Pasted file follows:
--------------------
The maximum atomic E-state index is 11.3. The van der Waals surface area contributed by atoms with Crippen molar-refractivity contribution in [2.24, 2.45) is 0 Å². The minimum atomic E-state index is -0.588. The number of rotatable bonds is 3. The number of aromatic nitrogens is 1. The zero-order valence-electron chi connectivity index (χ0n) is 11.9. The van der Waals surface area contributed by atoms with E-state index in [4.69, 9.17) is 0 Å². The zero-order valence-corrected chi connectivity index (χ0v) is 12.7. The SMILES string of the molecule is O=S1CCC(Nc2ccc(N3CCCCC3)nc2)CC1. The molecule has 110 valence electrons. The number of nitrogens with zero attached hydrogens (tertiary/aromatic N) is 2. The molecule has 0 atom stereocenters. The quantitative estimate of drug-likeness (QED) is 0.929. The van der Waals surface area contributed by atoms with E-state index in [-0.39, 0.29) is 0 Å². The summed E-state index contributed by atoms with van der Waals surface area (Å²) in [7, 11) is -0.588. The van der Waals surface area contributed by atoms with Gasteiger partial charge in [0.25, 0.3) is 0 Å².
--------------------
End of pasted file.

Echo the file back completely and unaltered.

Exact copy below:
The maximum atomic E-state index is 11.3. The van der Waals surface area contributed by atoms with Crippen molar-refractivity contribution in [2.24, 2.45) is 0 Å². The minimum atomic E-state index is -0.588. The number of rotatable bonds is 3. The number of aromatic nitrogens is 1. The zero-order valence-electron chi connectivity index (χ0n) is 11.9. The van der Waals surface area contributed by atoms with E-state index in [4.69, 9.17) is 0 Å². The zero-order valence-corrected chi connectivity index (χ0v) is 12.7. The SMILES string of the molecule is O=S1CCC(Nc2ccc(N3CCCCC3)nc2)CC1. The molecule has 110 valence electrons. The number of nitrogens with zero attached hydrogens (tertiary/aromatic N) is 2. The molecule has 0 atom stereocenters. The quantitative estimate of drug-likeness (QED) is 0.929. The van der Waals surface area contributed by atoms with E-state index in [-0.39, 0.29) is 0 Å². The summed E-state index contributed by atoms with van der Waals surface area (Å²) in [7, 11) is -0.588. The van der Waals surface area contributed by atoms with Gasteiger partial charge in [0.25, 0.3) is 0 Å².